A Bipolar doctor becomes authentic

I am a physician living with bipolar disorder.  For many years, I travelled the bumpy road of refusing to accept my diagnosis. I avoided psychiatric care for far too long. And, I internalized the shame and the stigma of being a doctor with a mental illness. This caused me to nail my bipolar closet closet door firmly shut.  Despite this, I opted a few years ago to step forward and publicly acknowledge that I have a mood disorder. I hoped that there would be a greater good in doing so.  I have shared my diagnosis with family, friends, colleagues and at international conferences. It was the start of a bipolar doctor becomes authentic.

Blue lights shining down illuminating the sharing of our stories

I never expected it but I have received more hugs and support from those who now know my story than I ever thought could come my way.  Although I had been worried about personal and professional repercussions, it turned out that these fears were unwarranted.  My biggest hurdle turned out to be the guy staring back at me from a mirror colored with self-condemnation.  I have come to see that there are few things in life more powerful than authenticity.  Replacing the corrosive inner narratives that had been swirling in my head with ones of affirmation and self respect has freed me in a way I couldn’t previously imagine.  By coming out of these shadows, I have stepped into the light of a much brighter and healthier day.

Read another post about authenticity here.

2 thoughts on “A Bipolar doctor becomes authentic

  1. Good for you, doctor. I applaud your genuineness. BUT, as the spouse of a Jeckyll/Hyde I can tell you the damage to our marriage is irreparable. We’ve only been married 2 1/2 years and as we are both senior citizens, decided we’d found the right one for the rest of our lives after a very brief 4 month courtship. I had no indication, no clue when we were dating that he had this “other side”. The verbal abuse is so painful, so loud, so frequent. Everything is my fault, I make him feel bad, he is only reacting, he never felt this way before. Bullshit. Some light investigation before hand would have revealed his duplicitous behavior and outbursts have been active his entire life. He has never gotten diagnosed, nor mediction. His “authentic self” is accurately depicted in this gender transformed quote from an old nursery rhyme: ‘when he’s good he’s very very good and when he’s bad he’s horrid’. I get not wanting mood medication as a valid approach. I’ve been a support for 2 relatives with mental health issues most of my adult life. Very different diagnosis than bi-polar. However, all my NAMI training never prepared me for the personal degradation, demoralization of my character and the erosion of trust perpetrated by someone who is so prone to turn 180 degrees from sweetheart to demon without provocation. So what advice can you give a loved one who isn’t sure whom she will be sharing a room, a car or a bed with from one minute to the next?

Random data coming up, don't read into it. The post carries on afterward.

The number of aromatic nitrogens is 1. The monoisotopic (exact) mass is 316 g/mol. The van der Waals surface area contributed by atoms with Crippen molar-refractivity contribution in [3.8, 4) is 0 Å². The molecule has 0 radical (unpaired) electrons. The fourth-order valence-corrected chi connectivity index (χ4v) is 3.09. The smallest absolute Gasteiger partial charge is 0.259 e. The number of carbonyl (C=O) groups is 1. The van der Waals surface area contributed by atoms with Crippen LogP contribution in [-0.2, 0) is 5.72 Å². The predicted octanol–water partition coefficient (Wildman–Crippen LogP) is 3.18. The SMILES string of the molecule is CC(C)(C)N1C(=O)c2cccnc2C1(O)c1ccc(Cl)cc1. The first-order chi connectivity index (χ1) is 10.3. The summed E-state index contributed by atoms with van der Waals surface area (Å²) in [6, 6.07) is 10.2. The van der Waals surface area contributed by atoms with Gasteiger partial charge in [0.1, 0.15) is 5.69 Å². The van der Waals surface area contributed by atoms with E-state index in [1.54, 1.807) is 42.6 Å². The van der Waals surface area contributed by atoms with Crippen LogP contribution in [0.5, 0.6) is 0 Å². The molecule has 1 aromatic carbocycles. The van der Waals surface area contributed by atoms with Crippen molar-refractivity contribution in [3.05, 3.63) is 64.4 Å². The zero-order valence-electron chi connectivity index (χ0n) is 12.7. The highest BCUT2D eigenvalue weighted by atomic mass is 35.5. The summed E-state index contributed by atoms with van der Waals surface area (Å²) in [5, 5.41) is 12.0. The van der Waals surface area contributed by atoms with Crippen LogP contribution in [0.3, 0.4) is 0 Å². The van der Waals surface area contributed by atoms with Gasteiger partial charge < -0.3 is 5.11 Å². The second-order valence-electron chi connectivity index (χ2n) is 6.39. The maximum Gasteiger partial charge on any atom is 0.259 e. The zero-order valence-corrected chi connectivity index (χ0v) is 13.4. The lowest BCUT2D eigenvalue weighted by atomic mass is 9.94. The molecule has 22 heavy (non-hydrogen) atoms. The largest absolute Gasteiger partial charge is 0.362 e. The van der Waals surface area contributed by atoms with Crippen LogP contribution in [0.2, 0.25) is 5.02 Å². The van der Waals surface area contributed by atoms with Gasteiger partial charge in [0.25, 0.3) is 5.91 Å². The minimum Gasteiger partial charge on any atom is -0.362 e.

1. I am so very sorry that you have been through so much pain. My heart goes out to you. Thank you so much for sharing. You may be helping many by sharing your story and educating others of the risks to family and friends having an untreated mental health condition. So glad that you have NAMI. I have always believed that psychiatric conditions aren’t solo journeys. Family and friends are taken along for the ride (sometimes in painful ways). My best to you.

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